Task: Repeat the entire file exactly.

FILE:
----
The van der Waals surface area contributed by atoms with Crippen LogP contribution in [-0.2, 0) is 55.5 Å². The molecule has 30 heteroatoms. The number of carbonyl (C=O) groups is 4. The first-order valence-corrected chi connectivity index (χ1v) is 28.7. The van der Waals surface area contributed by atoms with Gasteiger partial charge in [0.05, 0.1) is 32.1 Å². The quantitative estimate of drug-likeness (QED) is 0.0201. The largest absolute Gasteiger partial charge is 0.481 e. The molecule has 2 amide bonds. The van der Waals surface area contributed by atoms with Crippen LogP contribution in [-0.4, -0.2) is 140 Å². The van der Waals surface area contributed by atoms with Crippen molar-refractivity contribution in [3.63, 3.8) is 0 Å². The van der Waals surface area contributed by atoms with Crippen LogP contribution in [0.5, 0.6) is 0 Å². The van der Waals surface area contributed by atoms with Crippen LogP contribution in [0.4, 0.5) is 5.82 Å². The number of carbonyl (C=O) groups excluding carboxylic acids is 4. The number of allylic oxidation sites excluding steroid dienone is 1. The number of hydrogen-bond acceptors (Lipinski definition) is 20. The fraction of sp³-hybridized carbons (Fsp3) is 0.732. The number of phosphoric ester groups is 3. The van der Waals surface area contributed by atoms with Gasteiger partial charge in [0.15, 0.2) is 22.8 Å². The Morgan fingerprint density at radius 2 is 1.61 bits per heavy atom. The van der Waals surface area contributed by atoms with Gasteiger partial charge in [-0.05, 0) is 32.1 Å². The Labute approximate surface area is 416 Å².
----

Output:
The van der Waals surface area contributed by atoms with Crippen LogP contribution in [-0.2, 0) is 55.5 Å². The molecule has 30 heteroatoms. The number of carbonyl (C=O) groups is 4. The first-order valence-corrected chi connectivity index (χ1v) is 28.7. The van der Waals surface area contributed by atoms with Gasteiger partial charge in [0.05, 0.1) is 32.1 Å². The quantitative estimate of drug-likeness (QED) is 0.0201. The largest absolute Gasteiger partial charge is 0.481 e. The molecule has 2 amide bonds. The van der Waals surface area contributed by atoms with Crippen LogP contribution in [-0.4, -0.2) is 140 Å². The van der Waals surface area contributed by atoms with Crippen molar-refractivity contribution in [3.63, 3.8) is 0 Å². The van der Waals surface area contributed by atoms with Crippen LogP contribution in [0.5, 0.6) is 0 Å². The van der Waals surface area contributed by atoms with Crippen LogP contribution in [0.4, 0.5) is 5.82 Å². The number of carbonyl (C=O) groups excluding carboxylic acids is 4. The number of allylic oxidation sites excluding steroid dienone is 1. The number of hydrogen-bond acceptors (Lipinski definition) is 20. The fraction of sp³-hybridized carbons (Fsp3) is 0.732. The number of phosphoric ester groups is 3. The van der Waals surface area contributed by atoms with Gasteiger partial charge in [0.15, 0.2) is 22.8 Å². The Morgan fingerprint density at radius 2 is 1.61 bits per heavy atom. The van der Waals surface area contributed by atoms with Gasteiger partial charge in [-0.05, 0) is 32.1 Å². The Labute approximate surface area is 416 Å².